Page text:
A while ago I spoke to a student who was researching the effect Section 28 had on people who were students while it was in force. I thought of various effects it had on me – on the way homophobic bullying was treated in my school, on the sex education I received, and so on. One of things this sort of legislation aims to do is to reinforce heteronormativity, a picture of the world in which straightness is normal and other sexualities are deviant or perverted. Recently I’ve been thinking about a place where I still have some heteronormativity to root out: understandings of genre.
Romance fiction is a big field. Paranormal romance, sci-fi romance, historical romance… but if you asked me to describe a typical romance story, I’m pretty sure I’d give it a man and a woman as lead characters. I’m told human brains think about categories by having some core examples, the ones which are most typical, and some around the edge which are harder to say, and then some examples which are outside the category. For example, the category ‘fish’ might have a goldfish in the middle, and an eel near the edge, and a dolphin just outside. Genres probably work the same way – for ‘fantasy fiction’, Lord of the Rings might in the middle, Star Wars near the edge (and also on the edge of sci-fi, because genres can overlap), and James Bond novels just outside. (It’s not technically magic, but…)
When I first met romance stories which were not about straight couples, they weren’t called romance – I was in a fanfic community so they were called slash stories (or femslash if they involved women or lemon or something else; language on the internet is rarely stable for long). Because the characters involved had been created by someone else, and were often canonically (i.e. according to the creator) in heterosexual relationships or at least assumed to be straight because of the prevailing heteronormative culture, there was a sense of subversion about writing slash stories. It was a genre, but one you found online and not one you could look for in the library, or even on Amazon, which started to get big about the same time I was writing slash fanfic regularly.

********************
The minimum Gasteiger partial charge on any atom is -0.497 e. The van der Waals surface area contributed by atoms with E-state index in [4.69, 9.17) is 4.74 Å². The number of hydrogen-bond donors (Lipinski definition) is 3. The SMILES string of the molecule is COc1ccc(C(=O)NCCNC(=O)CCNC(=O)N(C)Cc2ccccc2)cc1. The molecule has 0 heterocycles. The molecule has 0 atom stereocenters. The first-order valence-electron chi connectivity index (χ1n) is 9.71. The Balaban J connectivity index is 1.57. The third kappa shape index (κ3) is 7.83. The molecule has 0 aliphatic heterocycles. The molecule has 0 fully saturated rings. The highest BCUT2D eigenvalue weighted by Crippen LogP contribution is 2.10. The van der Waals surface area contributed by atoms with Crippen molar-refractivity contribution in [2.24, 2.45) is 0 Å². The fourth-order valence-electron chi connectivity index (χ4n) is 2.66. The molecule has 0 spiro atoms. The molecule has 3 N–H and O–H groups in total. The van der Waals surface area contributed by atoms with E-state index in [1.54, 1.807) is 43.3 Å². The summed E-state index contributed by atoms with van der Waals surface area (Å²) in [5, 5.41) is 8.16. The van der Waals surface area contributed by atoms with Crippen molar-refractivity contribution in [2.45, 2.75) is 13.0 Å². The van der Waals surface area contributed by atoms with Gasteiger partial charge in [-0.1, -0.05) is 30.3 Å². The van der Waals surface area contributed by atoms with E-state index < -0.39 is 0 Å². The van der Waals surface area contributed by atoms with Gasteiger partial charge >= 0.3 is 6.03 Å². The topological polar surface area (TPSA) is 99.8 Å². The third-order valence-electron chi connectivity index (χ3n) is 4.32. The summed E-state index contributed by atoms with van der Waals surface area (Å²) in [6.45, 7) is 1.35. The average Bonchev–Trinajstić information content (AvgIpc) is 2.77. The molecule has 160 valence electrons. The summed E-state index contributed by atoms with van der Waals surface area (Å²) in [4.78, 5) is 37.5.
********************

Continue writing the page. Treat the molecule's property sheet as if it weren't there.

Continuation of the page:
Online shopping creates many problems, but one problem it solves is how to buy things you think won’t be stocked, or would be embarrassed to ask for, on your local high street. I remember ordering Swordspoint and some other, not quite so good, novels with gay or lesbian characters – things I knew weren’t in my local library, which I’d scoured for LBGT+ content as one of my responses to Section 28, but which were recommend by friends in the fanfic community. I don’t remember any of them being labelled as romance – Mel Keegan, for example, was called ‘gay adventure’, and other things didn’t even name LBGT+ content on the covers.
This has changed in recent years, and some forms of LBGT+ romance have their own subgenres on book recording sites like Goodreads. (Why MM and lesbian rather than other words, and in the absence of other categories? I don’t know. Probably history, cisnormativity, bi invisibility, and lack of standardisation across different sites all play a role.) It’s still taking me a while to internalise good language for describing this, though.
I got thinking about all this because I wrote a novel about a romance between two women, so it looks like I’ll get lots of chances to practice. How do you describe these genres? What do you think are the middles/edges/not-quites of genres?